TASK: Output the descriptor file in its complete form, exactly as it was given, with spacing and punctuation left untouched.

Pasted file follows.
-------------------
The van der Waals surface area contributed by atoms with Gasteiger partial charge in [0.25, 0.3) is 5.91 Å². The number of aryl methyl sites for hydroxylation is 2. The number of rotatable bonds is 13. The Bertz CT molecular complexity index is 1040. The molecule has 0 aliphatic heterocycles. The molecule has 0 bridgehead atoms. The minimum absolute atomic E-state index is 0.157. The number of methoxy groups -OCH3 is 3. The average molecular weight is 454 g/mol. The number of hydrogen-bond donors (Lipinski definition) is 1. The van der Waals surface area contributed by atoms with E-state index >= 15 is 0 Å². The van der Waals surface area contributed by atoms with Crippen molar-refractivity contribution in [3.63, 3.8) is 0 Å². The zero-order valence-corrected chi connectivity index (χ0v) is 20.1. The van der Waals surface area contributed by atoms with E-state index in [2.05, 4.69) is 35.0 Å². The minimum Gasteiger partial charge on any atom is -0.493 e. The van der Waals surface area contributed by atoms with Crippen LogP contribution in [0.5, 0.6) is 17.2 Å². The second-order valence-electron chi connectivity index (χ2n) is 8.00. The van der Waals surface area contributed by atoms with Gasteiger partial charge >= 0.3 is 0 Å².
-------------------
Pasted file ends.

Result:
The van der Waals surface area contributed by atoms with Gasteiger partial charge in [0.25, 0.3) is 5.91 Å². The number of aryl methyl sites for hydroxylation is 2. The number of rotatable bonds is 13. The Bertz CT molecular complexity index is 1040. The molecule has 0 aliphatic heterocycles. The molecule has 0 bridgehead atoms. The minimum absolute atomic E-state index is 0.157. The number of methoxy groups -OCH3 is 3. The average molecular weight is 454 g/mol. The number of hydrogen-bond donors (Lipinski definition) is 1. The van der Waals surface area contributed by atoms with E-state index >= 15 is 0 Å². The van der Waals surface area contributed by atoms with Crippen molar-refractivity contribution in [3.63, 3.8) is 0 Å². The zero-order valence-corrected chi connectivity index (χ0v) is 20.1. The van der Waals surface area contributed by atoms with E-state index in [2.05, 4.69) is 35.0 Å². The minimum Gasteiger partial charge on any atom is -0.493 e. The van der Waals surface area contributed by atoms with Crippen LogP contribution in [0.5, 0.6) is 17.2 Å². The second-order valence-electron chi connectivity index (χ2n) is 8.00. The van der Waals surface area contributed by atoms with Gasteiger partial charge >= 0.3 is 0 Å².